Heading south aboard, you’ll arrive at Airlie Beach - the gateway to the Whitsunday Islands, or further afield, Fraser Island; the world’s largest sand island.

Superyacht berthing

When travelling Queensland aboard a superyacht, you’re likely to spend most of your time at anchor, but Australia’s marinas are of an extremely high class.

Milla Milla Falls Queensland

Cairns Marlin Marina - Queensland

Cairns Marlin Marina is a popular choice in the tropical far north of Queensland. With dedicated superyacht berths of 140m set within a secure and gated development, Marlin Marina is set within a stone’s throw of the city centre and its bars and restaurants. It’s 10-minute drive to the international airport, plus there is a helipad adjacent. Duty-free fuel bunkering is available on site.

Abell Point Marina – Hamilton Island

Abell Point Marina offers the perfect base for superyachts in the Whitsunday Islands with berths up to 60m and dockside power, fuel and marine services on site. There is a ‘blue carpet’ service for superyacht owners, which includes the use of a courtesy car and a heli-taxi to take guests to the secluded spots of the Whitsunday Islands and outer reef.

The Reef Marina – Port Douglas

Located in Port Douglas, The Reef Marina is Queensland's northernmost marina and one of Australia's premier nautical destinations with 135 berths accommodating permanent and visiting vessels, including superyachts up to 50m LOA. The marina has numerous dining, entertainment and shopping options and is the embarkation point for reef tours, fishing charters and sailing adventures.

Climate and cruising conditions

Sitting in the tropics, Queensland experiences two very distinct weather seasons: The ‘wet’ or monsoon season arrives here in the summer months, between December and February, while the ‘dry’ season spans April to August. The cyclone season in Australia is November to May, and the most popular time for superyachts is therefore typically between April/May and October.

VaVa II in berth at Cairns Marlin Marina

Tropical Cairns has hot and humid summers with temperatures reaching from 23°C to 31°C, and mild, dry winters of an average temperature of 18°C. Most of the region’s annual rainfall occurs in the summer months, although the temperature is still warm and the humidity is high resulting is humid days and stormy nights. This provides some of the best opportunities to experience the tropical rainforests, rivers, waterfalls and oceans of Queensland.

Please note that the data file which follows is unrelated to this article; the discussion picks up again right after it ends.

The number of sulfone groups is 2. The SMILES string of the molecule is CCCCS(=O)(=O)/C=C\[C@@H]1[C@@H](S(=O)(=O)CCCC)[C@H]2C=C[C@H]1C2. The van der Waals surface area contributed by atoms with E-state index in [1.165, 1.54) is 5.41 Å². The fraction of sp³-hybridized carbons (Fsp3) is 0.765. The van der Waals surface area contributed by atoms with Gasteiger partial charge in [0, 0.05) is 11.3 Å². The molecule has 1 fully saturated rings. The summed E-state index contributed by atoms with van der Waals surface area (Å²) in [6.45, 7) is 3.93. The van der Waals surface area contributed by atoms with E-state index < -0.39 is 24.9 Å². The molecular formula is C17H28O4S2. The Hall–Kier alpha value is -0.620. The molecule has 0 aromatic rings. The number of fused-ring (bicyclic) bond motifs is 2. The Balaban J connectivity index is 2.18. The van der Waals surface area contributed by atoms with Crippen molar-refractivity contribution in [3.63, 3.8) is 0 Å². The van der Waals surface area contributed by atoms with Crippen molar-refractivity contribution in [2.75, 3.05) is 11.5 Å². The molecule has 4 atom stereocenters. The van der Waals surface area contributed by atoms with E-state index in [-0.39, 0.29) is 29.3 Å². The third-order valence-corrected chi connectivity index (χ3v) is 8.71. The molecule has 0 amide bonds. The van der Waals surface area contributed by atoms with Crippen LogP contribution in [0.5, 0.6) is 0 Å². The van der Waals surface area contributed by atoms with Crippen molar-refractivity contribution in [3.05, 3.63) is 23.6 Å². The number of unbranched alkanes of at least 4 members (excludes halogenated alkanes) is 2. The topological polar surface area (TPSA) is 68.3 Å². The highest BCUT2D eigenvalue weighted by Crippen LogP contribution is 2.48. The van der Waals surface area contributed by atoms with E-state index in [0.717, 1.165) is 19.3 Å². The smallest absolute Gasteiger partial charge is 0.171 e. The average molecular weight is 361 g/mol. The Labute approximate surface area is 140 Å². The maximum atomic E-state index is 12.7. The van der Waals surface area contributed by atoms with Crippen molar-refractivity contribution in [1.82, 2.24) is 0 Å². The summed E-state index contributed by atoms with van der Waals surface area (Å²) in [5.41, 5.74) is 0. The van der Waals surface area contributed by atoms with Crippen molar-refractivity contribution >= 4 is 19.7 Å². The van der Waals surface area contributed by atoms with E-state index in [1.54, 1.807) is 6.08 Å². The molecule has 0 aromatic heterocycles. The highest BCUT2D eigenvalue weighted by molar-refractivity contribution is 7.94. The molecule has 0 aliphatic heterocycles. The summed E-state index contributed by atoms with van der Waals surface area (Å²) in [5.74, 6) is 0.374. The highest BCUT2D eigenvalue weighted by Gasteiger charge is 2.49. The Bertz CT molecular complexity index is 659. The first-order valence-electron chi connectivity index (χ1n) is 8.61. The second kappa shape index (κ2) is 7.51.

Even though it is the wet season, summer is the time of year when GBR diving is at its best, with the winds calm and underwater visibility sometimes at more than 50m. Water temperatures vary on the Reef from a comfortable 22°C in the winter to 29°C in the summer, ideal for round-the-year enjoyment.

One of the most popular times to visit Cairns is in the winter, with May to August being the peak tourist season. The cooler temperatures and lower humidity are ideal for exploring the region on land and by foot, offering perfect conditions for golf and setting sail in the Whitsunday Islands.

Cruising regulations and clearances

96 hours prior to arrival in Australia, the Australian Border Force (customs), immigration, quarantine and the relevant port authorities should be notified.

Diver with large stingray shark

Superyacht ports of entry include Thursday Island, Cairns, Townsville or Mackay. Bear in mind that a pilot is required for vessels below 50m LOA for entry via a port. Similarly, vessels over 70m LOA require a reef pilot to traverse through the Great Barrier Reef.

Unless Australian or New Zealand passport holders, superyacht crew require a 488 Visa to work aboard a superyacht.

Australian charter formalities

Foreign-flagged charter vessels approved by the Australian Marine Safety Authority, and with a full contingent of qualified crew, can now charter in Australia under a temporary Coastal Trading License valid for 12 months.

GST will be payable to the Australian Tax Office on any charter income and APA.